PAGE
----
Poc choi

joi choi march 2014I’ve been able to plant 5 or 6 squares of poc choi this spring. It’s too many-I probably only needed 3. Being planted at 4 per square foot, I’m not sure what I’ll do with 24 of them. About the only saving grace is they won’t come up all at the same time. You can see that there’s more than 4 in this picture. I was able to carefully lift out the extra plants and place them in other squares. I should have done it right from the beginning and only planted 1 or 2 seeds in each hole instead of what I ended up doing. This particular variety is a favorite of ours-Joy Choi. It’s a little more slender than the early variety I’ve grown before but just as delicious. These stir-fry’s with poc choi in them are just the best. My first spring harvest deliver season starts in less than 2 weeks. It looks pretty close to being ready.

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2 thoughts on “Poc choi

  • by Grant Shawcroft

    I’ve enjoyed keeping up with your blog. I’m not as advanced a gardener as your are, but I am learning. I started with square foot gardening last season. It worked quite well, and I’m trying to follow in your footsteps and chronicle my experiences on my blog. It’s not as comprehensive as yours, but I’m getting there. Anyway, I just wanted to say that I like your blog and your insights. Thanks.
    By the way, I’m fairly close — Fruita, Colorado.

    • by Jim This is post author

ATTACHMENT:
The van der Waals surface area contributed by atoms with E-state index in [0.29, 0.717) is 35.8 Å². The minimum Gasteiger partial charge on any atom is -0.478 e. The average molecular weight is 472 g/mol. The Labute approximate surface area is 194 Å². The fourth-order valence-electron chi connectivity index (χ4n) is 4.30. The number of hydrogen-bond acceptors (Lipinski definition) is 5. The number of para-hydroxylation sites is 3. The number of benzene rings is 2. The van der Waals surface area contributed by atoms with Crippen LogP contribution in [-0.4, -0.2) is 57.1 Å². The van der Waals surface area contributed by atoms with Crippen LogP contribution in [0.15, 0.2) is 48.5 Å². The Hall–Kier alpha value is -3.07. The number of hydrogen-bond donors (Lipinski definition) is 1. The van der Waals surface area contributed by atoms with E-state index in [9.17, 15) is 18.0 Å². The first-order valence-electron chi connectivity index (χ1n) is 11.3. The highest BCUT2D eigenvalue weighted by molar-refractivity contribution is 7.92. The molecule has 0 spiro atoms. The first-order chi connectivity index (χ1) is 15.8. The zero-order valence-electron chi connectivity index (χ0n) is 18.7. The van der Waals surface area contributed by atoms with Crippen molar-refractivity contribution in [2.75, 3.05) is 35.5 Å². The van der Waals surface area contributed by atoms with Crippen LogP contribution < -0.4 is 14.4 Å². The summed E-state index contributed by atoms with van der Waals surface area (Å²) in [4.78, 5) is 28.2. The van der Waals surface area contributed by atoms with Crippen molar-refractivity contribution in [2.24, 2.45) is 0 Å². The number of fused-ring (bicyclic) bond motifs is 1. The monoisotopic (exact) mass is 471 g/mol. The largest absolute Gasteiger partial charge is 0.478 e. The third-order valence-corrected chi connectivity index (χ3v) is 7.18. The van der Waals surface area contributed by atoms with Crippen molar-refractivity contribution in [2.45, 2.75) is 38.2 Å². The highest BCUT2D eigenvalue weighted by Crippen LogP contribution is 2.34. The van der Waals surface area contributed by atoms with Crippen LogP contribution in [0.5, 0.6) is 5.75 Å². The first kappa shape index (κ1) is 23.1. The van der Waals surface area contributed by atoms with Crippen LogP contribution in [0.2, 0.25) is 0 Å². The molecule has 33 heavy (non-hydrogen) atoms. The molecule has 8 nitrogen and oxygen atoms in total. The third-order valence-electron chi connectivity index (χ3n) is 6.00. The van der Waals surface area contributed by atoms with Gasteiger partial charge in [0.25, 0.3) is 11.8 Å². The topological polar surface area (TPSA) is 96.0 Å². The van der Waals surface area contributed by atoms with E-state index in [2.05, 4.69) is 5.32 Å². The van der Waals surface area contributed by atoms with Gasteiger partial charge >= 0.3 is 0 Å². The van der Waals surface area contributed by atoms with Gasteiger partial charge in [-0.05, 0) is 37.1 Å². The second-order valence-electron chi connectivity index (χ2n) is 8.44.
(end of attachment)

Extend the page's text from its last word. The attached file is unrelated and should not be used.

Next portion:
Hello Grant and thank you for the kind words. I remember my 2nd year of SFGing very well. It was kind of my breakout year as far as growth and learning. After 15 years I find that I’m still learning things. Like, “I shouldn’t have put my leeks in that square because it shaded everything else around it-I should have put it in a back corner square.” Things like this are fun to figure out. Or the basic technique of always thinking ahead 1 growing season. When you’re planting in summer, what will the fall crop look like? When all is said and done my goal has always been to assist others in having a successful SFG. If they don’t, I feel like I’ve failed. And I’ve had some of those-which I’ve always and easily traced back to two main problems. I think you’ll have a fantastic season this year. Always try and experiment with new things to grow to expand not only your knowledge, but even better, your taste! Some of the things I grew for the very first time this year have been stunningly surprising! By venturing out and trying new things, I learned some new things. And it’s benefited our family tremendously. Best of luck to you this gardening season…keep in touch neighbor…thanks again…Jim

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